What is Labor Day, anyway?
Labor Day may be the unofficial end of summer, but since 1894 it's also when we pause to celebrate America's unions and union workers. Not sure why? Watch and learn!
Way back when
Before workers organized and formed unions, there were no regulations surrounding employment, and employers often took advantage of this freedom. This meant that employees were very often required to work extraordinarily long hours, and with no job protection from discrimination, or even violence. Worse still, young children were often put to work in factories, mines, railroads, warehouses, and other dangerous work environments.
How it began
Working people began organizing and bargaining collectively to advocate for better working conditions and wages and celebrated the first Labor Day in New York City on Tuesday, September 5, 1882. Following the deaths of 13 workers during the Pullman Strike in June of 1894, President Grover Cleveland made reconciliation with the labor movement a top priority of his administration, making Labor Day a federal holiday in 1894.
During the major economic depression of the early 1890s, the Pullman Palace Car Company cut wages in its factories. Discontented workers joined the American Railway Union (ARU), led by Eugene V. Debs, which supported their strike by launching a boycott of all Pullman cars on all railroads. ARU members across the nation refused to switch Pullman cars onto trains. When these switchmen were disciplined, the entire ARU struck the railroads on June 26, 1894. Within four days, 125,000 workers on twenty-nine railroads had quit work rather than handle Pullman cars.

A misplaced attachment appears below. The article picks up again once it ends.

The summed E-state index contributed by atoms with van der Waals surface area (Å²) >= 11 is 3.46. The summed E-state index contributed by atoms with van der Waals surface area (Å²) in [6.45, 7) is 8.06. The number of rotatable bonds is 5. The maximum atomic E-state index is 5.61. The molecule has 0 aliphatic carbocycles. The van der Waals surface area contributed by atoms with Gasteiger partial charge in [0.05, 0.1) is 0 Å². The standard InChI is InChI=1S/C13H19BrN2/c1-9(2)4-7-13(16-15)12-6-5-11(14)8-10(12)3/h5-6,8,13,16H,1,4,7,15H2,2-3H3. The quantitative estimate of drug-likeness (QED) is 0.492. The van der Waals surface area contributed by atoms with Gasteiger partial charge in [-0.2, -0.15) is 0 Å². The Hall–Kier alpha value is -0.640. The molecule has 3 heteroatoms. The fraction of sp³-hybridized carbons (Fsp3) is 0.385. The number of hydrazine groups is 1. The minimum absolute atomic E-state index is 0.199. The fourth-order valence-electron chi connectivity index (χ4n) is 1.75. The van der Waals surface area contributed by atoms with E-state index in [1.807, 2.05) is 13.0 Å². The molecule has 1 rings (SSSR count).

How unions impact our lives today
In the years since, labor unions have served as a united voice for workers of all professions by bargaining collectively with employers to advocate for better wages, working conditions and to establish parameters of work life that have become commonplace and law, such as the eight-hour-workday, five-day work week, protection for children in the workplace and the federal minimum wage.
What we're fighting for today — Passing the PRO Act to keep all workers safe
What is the PRO Act?
The Protecting the Right to Organize (PRO) Act restores the rights of workers to form a union and bargain together for changes in the workplace.
13 Ways the PRO Act Helps Workers
Learn how the PRO Act helps working people in so many ways and why it’s the most important worker empowerment legislation since the Great Depression.
Urge Your Senators to Pass the PRO Act
The unions of the AFL-CIO are fighting to protect workers from the coronavirus pandemic, build stronger job safety, and enforce health protections.